A portrait of Italy’s Berlusconi government: "All for One, and One for Himself"

Berlusconi’s Forza Italia: Part 1

By Peter Schwarz
15 April 2002

In June 2001, for the second time since 1994, a right-wing government led by the media mogul Silvio Berlusconi came to power in Rome. Berlusconi’s Forza Italia, the neo-fascist Alleanza Nazionale and the separatist Lega Nord formed a coalition that violates the political norms of what was considered normal and acceptable in post-war Europe. Below is the first part of a two-part article analyzing the ideological and political roots of Forza Italia. Further articles, dealing with the other parties in the coalition and the reasons for its accession to power, will follow later. The second part of this article will be posted on Tuesday, April 16.

It is difficult to find a historical parallel to Silvio Berlusconi’s movement Forza Italia. The fact that parties are controlled by economic interests, that individual industries or even individual enterprises set the tone inside them is not new. However, when a party is created by a company’s executive board whose leading personnel are largely identical, and then the party is primarily concerned with safeguarding this company’s interests and nevertheless wins a general election at the first attempt, such a thing has never existed in this form.

Mani pulite” (“Clean Hands”)

The emergence of Forza Italia goes back to the political earthquakes that shook the Italian party landscape between 1992 and 1994, and which buried the traditional parties under a wave of corruption scandals.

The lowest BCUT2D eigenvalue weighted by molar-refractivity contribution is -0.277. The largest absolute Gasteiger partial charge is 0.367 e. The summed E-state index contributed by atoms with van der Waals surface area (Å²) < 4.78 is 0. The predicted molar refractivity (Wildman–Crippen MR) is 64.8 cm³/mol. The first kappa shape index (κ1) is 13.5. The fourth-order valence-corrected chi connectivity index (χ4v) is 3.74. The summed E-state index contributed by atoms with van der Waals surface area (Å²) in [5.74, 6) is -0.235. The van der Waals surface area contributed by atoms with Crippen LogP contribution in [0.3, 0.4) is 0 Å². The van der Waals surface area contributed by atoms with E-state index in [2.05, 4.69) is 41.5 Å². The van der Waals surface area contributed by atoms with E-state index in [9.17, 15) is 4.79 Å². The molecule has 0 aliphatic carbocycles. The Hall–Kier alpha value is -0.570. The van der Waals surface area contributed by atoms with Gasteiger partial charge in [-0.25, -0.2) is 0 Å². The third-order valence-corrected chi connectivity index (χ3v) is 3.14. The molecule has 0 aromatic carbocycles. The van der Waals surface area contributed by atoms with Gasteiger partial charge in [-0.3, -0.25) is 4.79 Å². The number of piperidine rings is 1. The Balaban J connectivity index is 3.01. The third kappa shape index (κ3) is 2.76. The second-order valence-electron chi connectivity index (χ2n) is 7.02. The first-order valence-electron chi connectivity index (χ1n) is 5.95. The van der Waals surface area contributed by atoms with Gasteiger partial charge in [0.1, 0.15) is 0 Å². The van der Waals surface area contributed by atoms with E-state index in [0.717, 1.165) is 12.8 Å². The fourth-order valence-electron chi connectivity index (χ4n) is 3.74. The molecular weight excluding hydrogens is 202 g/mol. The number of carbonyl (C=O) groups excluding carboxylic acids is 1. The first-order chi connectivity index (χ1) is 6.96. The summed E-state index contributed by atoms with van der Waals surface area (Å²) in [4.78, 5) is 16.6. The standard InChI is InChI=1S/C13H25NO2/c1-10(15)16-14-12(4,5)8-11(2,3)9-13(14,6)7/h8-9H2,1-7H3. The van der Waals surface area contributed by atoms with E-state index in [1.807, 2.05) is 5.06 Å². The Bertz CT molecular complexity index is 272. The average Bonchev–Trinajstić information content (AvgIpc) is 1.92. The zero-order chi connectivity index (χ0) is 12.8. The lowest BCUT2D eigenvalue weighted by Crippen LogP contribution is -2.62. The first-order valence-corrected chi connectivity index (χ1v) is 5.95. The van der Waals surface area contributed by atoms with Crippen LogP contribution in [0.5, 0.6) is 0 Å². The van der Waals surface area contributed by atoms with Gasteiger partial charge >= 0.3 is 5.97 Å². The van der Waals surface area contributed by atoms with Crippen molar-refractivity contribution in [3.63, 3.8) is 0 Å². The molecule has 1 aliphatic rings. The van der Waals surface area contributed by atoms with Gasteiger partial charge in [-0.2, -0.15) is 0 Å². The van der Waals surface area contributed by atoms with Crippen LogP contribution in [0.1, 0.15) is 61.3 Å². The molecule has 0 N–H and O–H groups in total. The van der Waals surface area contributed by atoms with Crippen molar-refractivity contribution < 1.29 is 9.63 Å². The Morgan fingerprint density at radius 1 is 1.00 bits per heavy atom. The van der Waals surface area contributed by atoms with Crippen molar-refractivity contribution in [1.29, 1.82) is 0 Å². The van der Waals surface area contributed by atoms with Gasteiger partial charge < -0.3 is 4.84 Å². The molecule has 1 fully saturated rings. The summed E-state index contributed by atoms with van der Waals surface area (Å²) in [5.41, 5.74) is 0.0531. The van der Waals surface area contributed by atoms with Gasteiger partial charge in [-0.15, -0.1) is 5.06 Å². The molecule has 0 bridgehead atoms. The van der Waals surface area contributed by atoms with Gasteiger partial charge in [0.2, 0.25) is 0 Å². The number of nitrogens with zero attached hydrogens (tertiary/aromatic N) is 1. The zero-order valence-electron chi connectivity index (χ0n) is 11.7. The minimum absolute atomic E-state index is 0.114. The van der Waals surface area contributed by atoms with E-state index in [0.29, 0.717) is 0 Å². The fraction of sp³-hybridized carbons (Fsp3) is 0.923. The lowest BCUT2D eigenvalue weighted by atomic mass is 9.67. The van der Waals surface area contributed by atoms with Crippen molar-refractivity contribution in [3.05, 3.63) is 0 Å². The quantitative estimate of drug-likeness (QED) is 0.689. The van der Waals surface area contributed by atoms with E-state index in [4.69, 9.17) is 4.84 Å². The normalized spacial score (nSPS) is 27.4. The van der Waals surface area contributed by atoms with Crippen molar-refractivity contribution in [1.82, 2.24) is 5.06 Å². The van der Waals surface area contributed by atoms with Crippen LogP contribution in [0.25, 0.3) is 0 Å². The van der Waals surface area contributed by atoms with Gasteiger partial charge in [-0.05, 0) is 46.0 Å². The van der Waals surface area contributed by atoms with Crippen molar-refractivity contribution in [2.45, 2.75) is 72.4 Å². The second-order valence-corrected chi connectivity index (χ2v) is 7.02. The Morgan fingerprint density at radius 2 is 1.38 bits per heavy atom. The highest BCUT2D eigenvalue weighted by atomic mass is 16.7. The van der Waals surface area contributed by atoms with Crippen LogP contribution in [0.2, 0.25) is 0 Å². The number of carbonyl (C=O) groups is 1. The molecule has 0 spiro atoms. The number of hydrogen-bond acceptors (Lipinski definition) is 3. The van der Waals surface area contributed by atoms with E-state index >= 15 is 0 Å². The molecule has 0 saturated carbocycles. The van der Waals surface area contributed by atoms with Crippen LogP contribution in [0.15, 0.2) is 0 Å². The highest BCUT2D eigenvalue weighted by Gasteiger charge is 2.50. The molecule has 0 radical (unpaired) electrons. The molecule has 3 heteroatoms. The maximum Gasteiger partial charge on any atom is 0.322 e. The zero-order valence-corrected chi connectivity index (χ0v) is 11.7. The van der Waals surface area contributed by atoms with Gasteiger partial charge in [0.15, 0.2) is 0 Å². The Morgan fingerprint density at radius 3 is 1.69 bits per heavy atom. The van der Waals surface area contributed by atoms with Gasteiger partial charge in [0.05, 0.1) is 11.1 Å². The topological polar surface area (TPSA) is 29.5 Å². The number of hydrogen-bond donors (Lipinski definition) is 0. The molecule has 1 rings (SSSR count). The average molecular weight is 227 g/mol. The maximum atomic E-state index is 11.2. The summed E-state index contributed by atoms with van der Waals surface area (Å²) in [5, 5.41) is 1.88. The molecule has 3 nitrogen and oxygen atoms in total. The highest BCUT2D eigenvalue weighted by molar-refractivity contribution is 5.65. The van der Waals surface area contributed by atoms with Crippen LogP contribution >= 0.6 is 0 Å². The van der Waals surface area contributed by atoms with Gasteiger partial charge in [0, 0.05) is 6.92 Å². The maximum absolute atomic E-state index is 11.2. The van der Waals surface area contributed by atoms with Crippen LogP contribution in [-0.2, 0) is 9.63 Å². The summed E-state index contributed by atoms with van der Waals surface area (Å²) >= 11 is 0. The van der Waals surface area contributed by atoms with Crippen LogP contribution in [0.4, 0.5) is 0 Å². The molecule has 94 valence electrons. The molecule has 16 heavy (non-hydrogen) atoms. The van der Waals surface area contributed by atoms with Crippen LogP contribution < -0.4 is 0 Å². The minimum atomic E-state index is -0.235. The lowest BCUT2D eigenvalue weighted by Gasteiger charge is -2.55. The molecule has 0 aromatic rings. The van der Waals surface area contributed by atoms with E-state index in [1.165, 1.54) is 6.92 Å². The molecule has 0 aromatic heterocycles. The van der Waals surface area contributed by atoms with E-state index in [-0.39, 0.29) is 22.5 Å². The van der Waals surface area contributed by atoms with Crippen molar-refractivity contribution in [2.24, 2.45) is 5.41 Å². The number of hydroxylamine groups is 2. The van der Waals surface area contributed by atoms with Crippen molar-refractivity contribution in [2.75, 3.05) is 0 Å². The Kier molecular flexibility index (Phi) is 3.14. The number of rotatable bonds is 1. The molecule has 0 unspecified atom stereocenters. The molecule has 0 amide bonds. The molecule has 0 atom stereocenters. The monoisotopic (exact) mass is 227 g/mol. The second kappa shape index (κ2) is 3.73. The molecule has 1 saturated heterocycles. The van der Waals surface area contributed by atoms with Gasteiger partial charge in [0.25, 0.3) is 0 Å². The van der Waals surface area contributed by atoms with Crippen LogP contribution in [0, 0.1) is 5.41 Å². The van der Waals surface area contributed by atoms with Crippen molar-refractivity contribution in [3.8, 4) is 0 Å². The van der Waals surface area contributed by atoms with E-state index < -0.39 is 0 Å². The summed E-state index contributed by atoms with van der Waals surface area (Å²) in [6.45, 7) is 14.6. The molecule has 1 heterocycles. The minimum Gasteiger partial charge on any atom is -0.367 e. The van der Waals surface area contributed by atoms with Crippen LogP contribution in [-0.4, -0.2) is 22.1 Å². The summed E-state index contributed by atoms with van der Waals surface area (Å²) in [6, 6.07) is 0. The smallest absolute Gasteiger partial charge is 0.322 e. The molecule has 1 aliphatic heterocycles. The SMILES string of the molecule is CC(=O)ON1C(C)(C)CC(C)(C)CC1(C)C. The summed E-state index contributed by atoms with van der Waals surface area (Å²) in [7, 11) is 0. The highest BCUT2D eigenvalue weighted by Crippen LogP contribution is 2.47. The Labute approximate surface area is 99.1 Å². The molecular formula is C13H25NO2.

The presence of corruption within the Italian state and body politic at that time did not surprise anyone familiar with the political conditions of the country. For a long time, bribery and nepotism were such commonplaces that everyone who was in contact with the authorities politically or in business knew it was taking place. Lower and middle-ranking officials were regularly exposed, indicted and sentenced by the courts, but this did not disrupt the system of corruption, and those responsible politically remained unscathed. If the eagerness of a judge or a public prosecutor to investigate such matters ever went too far, then he or she would be taken off the case, or moved to other duties. Documents, evidence and even witnesses sometimes disappeared. And if all this could not stop it, then the legal action would run into the buffer of parliament. Giulio Andreotti, many times a minister and government head, had to appear 27 times before the parliamentary immunity committee—and got off scot-free 27 times.

The reason for these conditions lay in the special situation of post-war Italy. Economically weak, but with a strong working class and the largest Communist Party in Western Europe, the country occupied a key position in the Cold War. In view of the country’s central strategic position on the Mediterranean, government participation by the Italian Communist Party (PCI) and the development of any possible close links between Italy and Moscow had to be prevented at any price. This provided the Christian Democrats with an almost automatic claim on power. Between 1946 and 1992, as the strongest parliamentary grouping, they held government office continuously.